Professor Adekeye Adebajo is Director of the University of Johannesburg’s Institute for Pan-African Thought and Conversation. He recently penned an opinion article published in the Business Day on 27 July 2020.
The death, this month, of African-American Congressman, John Lewis – the last surviving member of the speakers at the 1963 March on Washington – marks the distinctive passing of a golden age of sacred struggle. This was the generation of activists who sacrificed their lives for black freedom and equality.
John Lewis was born in 1940 in rural Alabama to sharecropping parents. He confronted racism early on when he was denied access to a local library. He became inspired to join the civil rights struggle when he heard a young Marin Luther King, Jr. preaching on the radio during the 1955-1956 Montgomery bus boycott. Encouraged by King, he studied at the black Baptist Theological Seminary in Nashville.
Lewis was renowned for his humility, integrity, and fearlessness. He developed an unshakable faith in the ultimate triumph of his “holy crusade”. In 1961, he was among the first 13 activists who embarked on a freedom ride: a bus tour that sought to desegregate inter-state transport to, and public facilities in, the American South. The freedom riders suffered attacks by white mobs and police in South Carolina, Alabama, and Mississippi.
Lewis was also a co-founder of the Student Non-violent Coordinating Committee (SNCC) which adopted King’s Gandhian “passive resistance” tactics and Jesus’s love ethic. SNCC fought to desegregate public amenities across apartheid America. Its members regularly suffered beatings, and some were murdered. Lewis himself was arrested 40 times between 1960 and 1966.
A 23-year old Lewis cemented his reputation in civil rights folklore as one of the six leaders to organise the 1963 March on Washington. Shortly before King delivered his seminal “I have a Dream” speech, Lewis asserted to the 200,000-strong crowd: “By the force of our demands, our determination and our numbers, we shall splinter the segregated South into a thousand pieces and put them together in the image of God and democracy.”
Lewis was, however, best known for attempting to lead the 1965 protest from Selma to Montgomery on “Bloody Sunday”. About 600 peaceful protesters were attacked by Alabama state-troopers. Lewis’s skull was fractured in this attack which was widely televised across American television screens, helping to galvanise the passage of the Voting Rights Act five months later.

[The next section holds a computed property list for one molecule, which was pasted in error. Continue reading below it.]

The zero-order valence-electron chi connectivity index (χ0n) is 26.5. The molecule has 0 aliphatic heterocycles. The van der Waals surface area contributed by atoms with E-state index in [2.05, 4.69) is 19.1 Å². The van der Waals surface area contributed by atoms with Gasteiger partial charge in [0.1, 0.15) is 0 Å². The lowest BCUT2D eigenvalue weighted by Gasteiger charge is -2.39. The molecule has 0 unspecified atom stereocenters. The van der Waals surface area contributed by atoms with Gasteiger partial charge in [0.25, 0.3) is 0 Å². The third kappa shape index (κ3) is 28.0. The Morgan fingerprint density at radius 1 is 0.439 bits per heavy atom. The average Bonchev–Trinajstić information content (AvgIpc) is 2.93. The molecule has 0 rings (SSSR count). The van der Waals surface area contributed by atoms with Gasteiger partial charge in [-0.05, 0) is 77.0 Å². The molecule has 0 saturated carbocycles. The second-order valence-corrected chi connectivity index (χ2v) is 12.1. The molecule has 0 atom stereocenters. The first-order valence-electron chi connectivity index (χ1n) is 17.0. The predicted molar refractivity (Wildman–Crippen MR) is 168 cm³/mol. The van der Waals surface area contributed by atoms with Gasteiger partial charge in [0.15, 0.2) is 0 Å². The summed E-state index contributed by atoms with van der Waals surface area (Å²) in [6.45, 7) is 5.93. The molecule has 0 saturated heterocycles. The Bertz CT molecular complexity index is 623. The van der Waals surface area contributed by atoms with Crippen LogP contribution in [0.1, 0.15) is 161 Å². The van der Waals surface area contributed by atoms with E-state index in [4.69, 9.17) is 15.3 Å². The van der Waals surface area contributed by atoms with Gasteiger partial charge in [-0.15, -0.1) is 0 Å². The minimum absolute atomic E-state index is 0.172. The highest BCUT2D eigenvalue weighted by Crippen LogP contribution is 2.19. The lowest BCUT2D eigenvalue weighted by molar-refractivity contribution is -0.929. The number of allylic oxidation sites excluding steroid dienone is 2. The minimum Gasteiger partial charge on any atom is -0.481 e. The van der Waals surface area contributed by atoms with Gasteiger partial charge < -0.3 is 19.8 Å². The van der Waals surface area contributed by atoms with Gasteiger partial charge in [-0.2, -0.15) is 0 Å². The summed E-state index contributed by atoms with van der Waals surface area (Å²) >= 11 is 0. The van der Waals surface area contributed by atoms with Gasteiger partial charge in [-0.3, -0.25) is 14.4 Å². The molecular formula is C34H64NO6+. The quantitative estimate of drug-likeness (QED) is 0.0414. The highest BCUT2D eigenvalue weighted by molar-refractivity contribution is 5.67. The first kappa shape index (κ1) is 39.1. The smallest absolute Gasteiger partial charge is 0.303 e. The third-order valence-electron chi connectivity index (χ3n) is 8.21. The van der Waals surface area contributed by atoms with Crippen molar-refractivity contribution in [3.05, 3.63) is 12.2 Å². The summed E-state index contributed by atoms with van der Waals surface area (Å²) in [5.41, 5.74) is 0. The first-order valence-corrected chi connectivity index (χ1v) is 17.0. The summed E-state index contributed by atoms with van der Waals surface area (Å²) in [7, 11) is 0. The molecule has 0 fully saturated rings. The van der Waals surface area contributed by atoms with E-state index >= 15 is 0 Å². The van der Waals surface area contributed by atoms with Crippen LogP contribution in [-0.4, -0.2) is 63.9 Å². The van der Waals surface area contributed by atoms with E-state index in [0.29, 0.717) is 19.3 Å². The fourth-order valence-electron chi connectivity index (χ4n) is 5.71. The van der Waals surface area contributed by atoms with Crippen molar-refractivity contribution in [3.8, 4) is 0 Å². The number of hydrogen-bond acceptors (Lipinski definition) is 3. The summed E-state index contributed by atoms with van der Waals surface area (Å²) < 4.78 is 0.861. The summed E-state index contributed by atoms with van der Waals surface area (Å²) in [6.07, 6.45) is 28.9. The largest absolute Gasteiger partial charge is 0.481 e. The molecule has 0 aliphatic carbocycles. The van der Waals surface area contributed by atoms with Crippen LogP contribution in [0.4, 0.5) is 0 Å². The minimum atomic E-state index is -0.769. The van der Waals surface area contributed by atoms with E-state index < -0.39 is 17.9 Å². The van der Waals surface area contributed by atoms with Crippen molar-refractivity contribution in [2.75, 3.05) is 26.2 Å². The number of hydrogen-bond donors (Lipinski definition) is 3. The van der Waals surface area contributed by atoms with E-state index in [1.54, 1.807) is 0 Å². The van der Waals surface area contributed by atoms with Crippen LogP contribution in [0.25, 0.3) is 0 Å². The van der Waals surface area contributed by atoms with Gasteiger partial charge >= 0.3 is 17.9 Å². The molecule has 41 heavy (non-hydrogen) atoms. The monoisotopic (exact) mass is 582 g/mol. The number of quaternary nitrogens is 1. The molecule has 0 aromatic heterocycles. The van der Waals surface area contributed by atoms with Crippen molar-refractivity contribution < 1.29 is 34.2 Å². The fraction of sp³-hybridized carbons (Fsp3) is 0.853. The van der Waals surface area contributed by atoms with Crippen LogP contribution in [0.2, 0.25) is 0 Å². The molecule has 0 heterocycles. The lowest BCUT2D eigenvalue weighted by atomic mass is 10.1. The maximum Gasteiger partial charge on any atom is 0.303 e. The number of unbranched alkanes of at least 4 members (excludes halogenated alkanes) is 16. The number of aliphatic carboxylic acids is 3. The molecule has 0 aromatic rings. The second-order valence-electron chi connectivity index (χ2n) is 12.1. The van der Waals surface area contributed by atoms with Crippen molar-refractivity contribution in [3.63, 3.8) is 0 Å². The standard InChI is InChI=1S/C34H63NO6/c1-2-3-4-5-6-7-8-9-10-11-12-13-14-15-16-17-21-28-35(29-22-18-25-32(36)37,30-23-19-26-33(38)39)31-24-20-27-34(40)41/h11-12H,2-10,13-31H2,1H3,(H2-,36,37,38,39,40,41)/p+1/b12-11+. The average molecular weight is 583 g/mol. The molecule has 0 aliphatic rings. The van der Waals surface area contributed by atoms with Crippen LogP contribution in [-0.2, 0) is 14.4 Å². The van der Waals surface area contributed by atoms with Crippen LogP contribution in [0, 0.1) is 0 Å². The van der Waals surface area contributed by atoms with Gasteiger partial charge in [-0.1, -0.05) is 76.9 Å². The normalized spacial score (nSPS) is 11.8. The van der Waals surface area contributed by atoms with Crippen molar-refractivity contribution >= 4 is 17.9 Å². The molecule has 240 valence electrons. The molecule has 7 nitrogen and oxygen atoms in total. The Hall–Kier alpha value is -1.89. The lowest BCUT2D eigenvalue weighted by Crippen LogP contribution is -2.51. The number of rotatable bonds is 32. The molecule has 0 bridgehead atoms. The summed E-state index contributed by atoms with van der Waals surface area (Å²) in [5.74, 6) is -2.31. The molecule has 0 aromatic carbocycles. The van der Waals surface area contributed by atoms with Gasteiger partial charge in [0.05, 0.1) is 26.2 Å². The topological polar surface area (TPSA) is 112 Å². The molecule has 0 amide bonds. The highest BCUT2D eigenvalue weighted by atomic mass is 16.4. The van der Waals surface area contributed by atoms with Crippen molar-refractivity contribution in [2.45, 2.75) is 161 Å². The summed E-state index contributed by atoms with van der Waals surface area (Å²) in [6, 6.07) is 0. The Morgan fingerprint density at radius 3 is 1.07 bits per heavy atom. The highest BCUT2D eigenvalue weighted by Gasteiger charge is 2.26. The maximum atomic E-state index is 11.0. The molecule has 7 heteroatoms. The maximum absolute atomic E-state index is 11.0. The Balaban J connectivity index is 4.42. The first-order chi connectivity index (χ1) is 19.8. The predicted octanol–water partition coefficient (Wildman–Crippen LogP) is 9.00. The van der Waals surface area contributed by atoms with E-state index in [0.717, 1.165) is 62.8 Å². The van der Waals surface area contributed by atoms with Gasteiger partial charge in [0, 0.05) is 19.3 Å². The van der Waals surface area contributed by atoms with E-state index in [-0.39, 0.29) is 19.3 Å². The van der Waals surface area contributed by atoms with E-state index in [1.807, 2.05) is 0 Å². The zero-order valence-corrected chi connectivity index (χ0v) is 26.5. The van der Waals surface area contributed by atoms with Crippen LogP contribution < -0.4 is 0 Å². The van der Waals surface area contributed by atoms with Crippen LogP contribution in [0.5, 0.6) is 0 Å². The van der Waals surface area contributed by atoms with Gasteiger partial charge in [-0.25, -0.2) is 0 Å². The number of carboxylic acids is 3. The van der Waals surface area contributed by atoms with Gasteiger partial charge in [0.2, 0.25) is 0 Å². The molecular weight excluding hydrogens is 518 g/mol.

With increasing impatience with non-violence, Lewis was replaced as SNCC chair in 1966 by the fiery apostle of “Black Power”, Stokely Carmichael. At 26, Lewis had peaked, and was burned out. In 1968, he worked on Robert F. Kennedy’s presidential campaign, and was present when Kennedy was assassinated, a few months after Lewis’s “older brother” King’s own martyrdom. Lewis worked in the Jimmy Carter administration’s Action programme in the late 1970s. In 1986, he narrowly won Georgia’s Democratic House of Representatives seat, going on to serve in Washington D.C. for the rest of his 33 years on earth.
In the US Congress, Lewis’s legislative record was sparse. The former grassroots firebrand had become institutionalised in a body renowned for tawdry deal-making and pork-barrel politics. Lewis opposed Bill Clinton’s highly destructive 1998 “Welfare Reform” bill. He also condemned the illegal 2003 Iraq intervention. He championed the anti-apartheid struggle in the 1980s; supported the restoration of democracy to Haiti in the 1990s; opposed the genocidal campaign in Darfur in the 2000s; and closer to home, campaigned for gay and immigration rights in the 2010s.
America’s first black president, Barack Obama, awarded Lewis the Presidential Medal of Freedom – America’s highest honour – in 2011. Lewis lived long enough to see the US Supreme Court’s 2013 reversal of some of the gains of the Voting Rights Act, as well as to see the recent “Black Lives Matter”-led global protests. Having been diagnosed with pancreatic cancer last December, he succumbed to his final battle at the age of 80. Lewis’s was America’s greatest generation, and he was the last of the great Mohicans.
*The views expressed in the article is that of the author/s and does not necessarily reflect that of the University of Johannesburg.